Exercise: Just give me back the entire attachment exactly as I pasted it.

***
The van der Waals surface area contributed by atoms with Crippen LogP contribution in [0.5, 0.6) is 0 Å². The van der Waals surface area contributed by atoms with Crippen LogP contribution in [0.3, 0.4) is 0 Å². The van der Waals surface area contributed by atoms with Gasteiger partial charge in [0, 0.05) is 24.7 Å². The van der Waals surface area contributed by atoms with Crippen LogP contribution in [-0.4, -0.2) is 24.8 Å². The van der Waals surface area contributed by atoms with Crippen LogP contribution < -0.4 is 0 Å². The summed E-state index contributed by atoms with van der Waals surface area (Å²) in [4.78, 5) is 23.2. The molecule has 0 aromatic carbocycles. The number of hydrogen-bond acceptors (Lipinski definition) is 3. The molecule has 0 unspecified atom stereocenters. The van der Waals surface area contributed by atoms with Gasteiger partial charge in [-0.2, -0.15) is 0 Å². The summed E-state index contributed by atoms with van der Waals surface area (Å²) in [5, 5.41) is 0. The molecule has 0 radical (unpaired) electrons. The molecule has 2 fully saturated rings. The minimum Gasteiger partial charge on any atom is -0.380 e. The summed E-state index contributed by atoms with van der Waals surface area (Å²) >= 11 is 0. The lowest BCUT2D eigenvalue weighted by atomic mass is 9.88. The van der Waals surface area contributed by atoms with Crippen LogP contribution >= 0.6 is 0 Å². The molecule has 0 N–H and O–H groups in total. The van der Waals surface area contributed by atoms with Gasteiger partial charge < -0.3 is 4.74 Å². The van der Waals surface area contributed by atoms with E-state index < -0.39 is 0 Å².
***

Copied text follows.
The van der Waals surface area contributed by atoms with Crippen LogP contribution in [0.5, 0.6) is 0 Å². The van der Waals surface area contributed by atoms with Crippen LogP contribution in [0.3, 0.4) is 0 Å². The van der Waals surface area contributed by atoms with Gasteiger partial charge in [0, 0.05) is 24.7 Å². The van der Waals surface area contributed by atoms with Crippen LogP contribution in [-0.4, -0.2) is 24.8 Å². The van der Waals surface area contributed by atoms with Crippen LogP contribution < -0.4 is 0 Å². The summed E-state index contributed by atoms with van der Waals surface area (Å²) in [4.78, 5) is 23.2. The molecule has 0 aromatic carbocycles. The number of hydrogen-bond acceptors (Lipinski definition) is 3. The molecule has 0 unspecified atom stereocenters. The van der Waals surface area contributed by atoms with Gasteiger partial charge in [-0.2, -0.15) is 0 Å². The summed E-state index contributed by atoms with van der Waals surface area (Å²) in [5, 5.41) is 0. The molecule has 0 radical (unpaired) electrons. The molecule has 2 fully saturated rings. The minimum Gasteiger partial charge on any atom is -0.380 e. The summed E-state index contributed by atoms with van der Waals surface area (Å²) >= 11 is 0. The lowest BCUT2D eigenvalue weighted by atomic mass is 9.88. The van der Waals surface area contributed by atoms with Crippen LogP contribution >= 0.6 is 0 Å². The molecule has 0 N–H and O–H groups in total. The van der Waals surface area contributed by atoms with Gasteiger partial charge < -0.3 is 4.74 Å². The van der Waals surface area contributed by atoms with E-state index < -0.39 is 0 Å².